Dells Dam, Wisconsin

Bridging the Black River

Transcribed by Crystal Wendt

 

 

 

Dells Dam was built on the Black River during the logging days.  It was a means of controlling the river when it was being used to carry the lumbermen's logs downstream to the LaCrosse area saw mills and market.  The great floodwaters, of 1911, with great force, took out the dam as well as other bridges, buildings and businesses in its path farther down the river.  After many years, there are still remnants of the dam visible along the banks of the river.

February 1954

Possibly the one man who has had the most to do with the old Dells Dam bridge over Black River, now to be torn down, is Guy Schultz, chairman of the town of Levis.

He helped to erect the bridge in 1918. He looked out on it every day from his farmhouse, near by. Also he presided at the Levis town board meeting when arrangement of the sale of the bridge was made to Phillips, of Eau Claire.

The bridge, for which the town of Levis is getting $900, was erected in 1918 at a cost of exactly $6, 666, 66. Where all those sixes came from is anybodyís guess; but itís a cinch, in Mr. Schultzís language that the Elkhart (Indiana) Bridge & Iron Co., its builder, lost their shirt on this job.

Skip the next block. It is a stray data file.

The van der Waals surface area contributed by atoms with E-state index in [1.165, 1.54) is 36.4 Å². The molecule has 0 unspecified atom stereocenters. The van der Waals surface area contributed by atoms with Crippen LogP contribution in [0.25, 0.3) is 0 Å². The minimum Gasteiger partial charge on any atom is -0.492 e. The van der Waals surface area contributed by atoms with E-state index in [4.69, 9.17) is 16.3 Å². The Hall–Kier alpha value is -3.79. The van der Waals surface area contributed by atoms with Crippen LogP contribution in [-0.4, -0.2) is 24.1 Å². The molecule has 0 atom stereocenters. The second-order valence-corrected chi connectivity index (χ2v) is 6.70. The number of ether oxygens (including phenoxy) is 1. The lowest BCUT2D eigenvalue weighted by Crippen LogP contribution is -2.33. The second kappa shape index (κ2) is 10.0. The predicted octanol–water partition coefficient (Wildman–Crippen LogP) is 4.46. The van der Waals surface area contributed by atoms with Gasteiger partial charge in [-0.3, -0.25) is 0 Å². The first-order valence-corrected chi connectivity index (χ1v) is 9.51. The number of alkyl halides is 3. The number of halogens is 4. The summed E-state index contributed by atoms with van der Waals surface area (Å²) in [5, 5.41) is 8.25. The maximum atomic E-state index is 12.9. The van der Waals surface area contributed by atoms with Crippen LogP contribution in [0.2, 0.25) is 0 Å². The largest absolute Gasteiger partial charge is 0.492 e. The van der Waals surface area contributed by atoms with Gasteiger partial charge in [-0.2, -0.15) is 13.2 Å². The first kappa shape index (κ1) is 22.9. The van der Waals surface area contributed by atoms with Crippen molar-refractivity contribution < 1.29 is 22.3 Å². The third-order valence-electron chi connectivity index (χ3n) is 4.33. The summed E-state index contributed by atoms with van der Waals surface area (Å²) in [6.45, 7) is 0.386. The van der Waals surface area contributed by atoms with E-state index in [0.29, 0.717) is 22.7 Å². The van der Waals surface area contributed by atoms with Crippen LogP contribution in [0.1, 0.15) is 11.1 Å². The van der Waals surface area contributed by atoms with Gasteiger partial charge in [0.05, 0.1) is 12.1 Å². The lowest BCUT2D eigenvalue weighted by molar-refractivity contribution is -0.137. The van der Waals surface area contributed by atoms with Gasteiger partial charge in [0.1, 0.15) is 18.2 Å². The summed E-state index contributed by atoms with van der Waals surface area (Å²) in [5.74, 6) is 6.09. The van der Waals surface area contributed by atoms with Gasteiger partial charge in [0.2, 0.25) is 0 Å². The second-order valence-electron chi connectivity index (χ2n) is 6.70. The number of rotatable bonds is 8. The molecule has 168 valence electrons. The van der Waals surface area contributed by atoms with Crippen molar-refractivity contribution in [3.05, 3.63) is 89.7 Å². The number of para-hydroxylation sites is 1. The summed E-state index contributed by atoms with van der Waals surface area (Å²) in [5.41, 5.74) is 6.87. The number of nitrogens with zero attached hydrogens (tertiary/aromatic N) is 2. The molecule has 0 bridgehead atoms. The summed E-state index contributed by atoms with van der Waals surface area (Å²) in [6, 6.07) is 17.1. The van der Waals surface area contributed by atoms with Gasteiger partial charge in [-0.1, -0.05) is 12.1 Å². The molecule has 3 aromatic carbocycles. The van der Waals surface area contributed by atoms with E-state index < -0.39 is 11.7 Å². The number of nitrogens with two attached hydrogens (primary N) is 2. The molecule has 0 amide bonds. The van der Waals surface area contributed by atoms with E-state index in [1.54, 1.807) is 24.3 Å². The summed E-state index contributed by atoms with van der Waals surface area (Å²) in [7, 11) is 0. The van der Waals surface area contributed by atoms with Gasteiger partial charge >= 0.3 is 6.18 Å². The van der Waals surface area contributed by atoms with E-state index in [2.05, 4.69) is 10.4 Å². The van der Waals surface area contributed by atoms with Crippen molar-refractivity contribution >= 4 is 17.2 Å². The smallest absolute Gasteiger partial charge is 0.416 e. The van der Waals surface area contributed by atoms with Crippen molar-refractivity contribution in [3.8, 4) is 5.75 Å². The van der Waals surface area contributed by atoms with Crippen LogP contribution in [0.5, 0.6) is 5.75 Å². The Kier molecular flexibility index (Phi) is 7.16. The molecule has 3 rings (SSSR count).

The reason, according to Mr. Schultz, was that the bids were received in 1916. Before the bridge could be built, the United States entered into World War I against Germany. That move tied up steel production in the nation, and there was no steel available for a bridge at Dells Dam.

In the meantime, the price of steel boomed and the cost of labor increased. So when 1918 came the erection of the Dells Dam bridge was completed, the Elkhart Bridge & Iron Co. had substantial reason to regret its monotonous-sounding bid price.

By way of coincidence, World War Ii and subsequent channeling of steep production, also delayed the building of the new highway 95 bridge, located upstream a few hundred feet from the old iron overhead.

The old Dells Dam bridge was erected to replace a previous bridge, which "went out on top of an ice jam," Mr. Schultz recalls. For over two years those who wanted to cross the stream either had to ford it at a place where the Indians cleared boulders and rocks for a narrow strip across, or go to the Six-miles upstream.

The erection of the Dells Dam bridge required about three months, with 10 men working on the project, Mr. Schultz recalls. Most of the work was done by hand tools. The only motorized equipment was a gas engine-driven cement mixer. The big, heavy superstructure was raised over false work by use of a "traveler" hand winch and a triple block and line.

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